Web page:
In various usage scenarios, the client 102 may use a web client to provide an interface (e.g., HTTP interface) for navigating to a web site associated with the network-based system 110 and for requesting and receiving web page data from the network-based system 110. For example, the client 102 may use the web client to navigate to a web site associated with the network-based system 110 by entering a URL into a web browser address bar and/or by clicking on a hyperlinked URL delivered to the client 102 via a web page, web-based application, e-mail, IM, SMS, MMS, and/or other delivery mechanism.

In one or more embodiments, the web client may comprise or be implemented as a web browser toolbar for communicating with the network-based system 110. In such embodiments, the web browser toolbar may include, for example, a button (e.g., dedicated, customized, add-on) and/or a hyperlinked URL for navigating to a web site associated with the network-based system 110. The web browser toolbar also may implement enhanced features such as a search engine interface (e.g., text entry box, input fields, checkboxes, clickable hyperlinks) and/or one or more pull-down menus for accessing the network-based system 110, sending information (e.g., search query, keywords, user preferences, menu selections) to the network-based system 110, and/or receiving information (e.g., search results, relevant static or dynamic content) from the network-based system 110.

In one or more embodiments, the web client may comprise or be implemented as a widget such as a desktop or mobile widget for communicating with the network-based system 110. In such embodiments, the desktop or mobile widget may comprise web-based code, an interpreter, a virtual machine, and/or an API implementation to request, receive, present, and/or update content hosted by the network-based system 110. The desktop or mobile widget may comprise, for example, a client-side web application displayed on the desktop or phone-top of one or more of the client devices 104 implemented using various web technologies and programming languages. In various implementations, the desktop or mobile widget may be supported by a host runtime environment such as a web browser or suitable rendering engine and/or may be installed and run as a stand-alone application outside of a web browser.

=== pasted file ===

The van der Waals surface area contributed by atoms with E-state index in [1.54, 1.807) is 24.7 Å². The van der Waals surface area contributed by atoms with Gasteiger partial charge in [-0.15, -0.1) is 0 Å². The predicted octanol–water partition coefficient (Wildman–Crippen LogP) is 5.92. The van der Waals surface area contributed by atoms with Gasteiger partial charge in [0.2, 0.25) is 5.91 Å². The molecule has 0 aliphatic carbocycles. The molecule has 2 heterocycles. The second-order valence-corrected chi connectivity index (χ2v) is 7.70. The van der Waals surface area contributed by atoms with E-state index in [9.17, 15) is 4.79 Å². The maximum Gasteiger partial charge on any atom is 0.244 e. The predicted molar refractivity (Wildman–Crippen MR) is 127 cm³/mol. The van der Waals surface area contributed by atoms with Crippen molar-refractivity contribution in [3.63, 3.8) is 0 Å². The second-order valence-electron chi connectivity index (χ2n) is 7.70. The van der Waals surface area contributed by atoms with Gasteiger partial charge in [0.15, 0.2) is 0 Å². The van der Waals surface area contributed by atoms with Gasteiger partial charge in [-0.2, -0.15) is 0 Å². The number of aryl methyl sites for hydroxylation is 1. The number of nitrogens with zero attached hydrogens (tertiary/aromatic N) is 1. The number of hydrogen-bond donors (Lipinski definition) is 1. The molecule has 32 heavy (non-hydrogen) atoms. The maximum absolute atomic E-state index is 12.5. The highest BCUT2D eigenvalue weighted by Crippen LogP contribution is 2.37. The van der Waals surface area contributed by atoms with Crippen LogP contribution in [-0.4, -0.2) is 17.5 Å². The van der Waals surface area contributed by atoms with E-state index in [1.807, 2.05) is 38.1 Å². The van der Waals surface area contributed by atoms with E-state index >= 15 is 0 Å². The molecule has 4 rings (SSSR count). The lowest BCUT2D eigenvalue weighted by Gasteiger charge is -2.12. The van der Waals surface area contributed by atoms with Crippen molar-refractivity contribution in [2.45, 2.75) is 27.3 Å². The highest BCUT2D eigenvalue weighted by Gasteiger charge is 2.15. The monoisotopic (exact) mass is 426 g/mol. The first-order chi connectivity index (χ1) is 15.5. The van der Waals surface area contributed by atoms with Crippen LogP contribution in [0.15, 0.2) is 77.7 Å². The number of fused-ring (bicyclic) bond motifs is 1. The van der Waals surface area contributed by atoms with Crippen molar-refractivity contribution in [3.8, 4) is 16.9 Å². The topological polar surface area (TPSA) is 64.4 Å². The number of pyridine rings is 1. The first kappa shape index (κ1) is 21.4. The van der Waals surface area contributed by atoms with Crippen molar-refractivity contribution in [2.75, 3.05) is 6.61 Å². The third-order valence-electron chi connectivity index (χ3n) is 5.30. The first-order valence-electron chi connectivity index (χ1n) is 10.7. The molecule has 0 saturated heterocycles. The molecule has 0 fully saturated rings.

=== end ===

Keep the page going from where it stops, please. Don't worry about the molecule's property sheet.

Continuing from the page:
In various embodiments, the network-based system 110 may provide users with one or more client-side web applications as described in co-pending U.S. patent application Ser. No. 12/262,468 titled “System and Methods for Providing Location-Based Upcoming Event Information Using a Client-Side Web Application Implemented on a Client Device,” which was filed on Nov. 31, 2008 and is incorporated by reference in its entirety. In such embodiments, once downloaded and installed on a client device (e.g., PC or mobile device) of the user, the client-side web application may be configured to provide upcoming event information based upon the location of the user.

As shown in FIG. 1, the communications system 100 includes, among other elements, a third party 112 which may comprise or employ a third-party server 114 hosting a third-party application 116. In various implementations, the third-party server 114 and/or third-party application 116 may host a web site associated with or employed by a third party 112 such as an affiliate, partner, or other third-party entity or user in accordance with the described embodiments. It can be appreciated that, in some implementations, the third party 112 may provide the third-party application 116 for promoting, enhancing, complementing, supplementing, and/or substituting for one more services provided by the network-based system 110. For example, the third-party server 114 and/or third-party application 116 may enable the network-based system 110 to provide the client 102 with additional services and/or information such as additional ticket inventory.

In some usage scenarios, one or more of the client programs 106 may be used to access the network-based system 110 via the third party 112. For example, the client 102 may use a web client to access and/or receive content from the network-based system 110 after initially communicating with a third-party web site. The web site of the third party 112 (e.g., affiliate, partner) may comprise, for example, a hyperlinked advertisement, a web widget, and/or an API implementation comprising web-based code within a web page to present static or dynamic content hosted by the network-based system 110 and/or to provide programmatic access to the network-based system 110.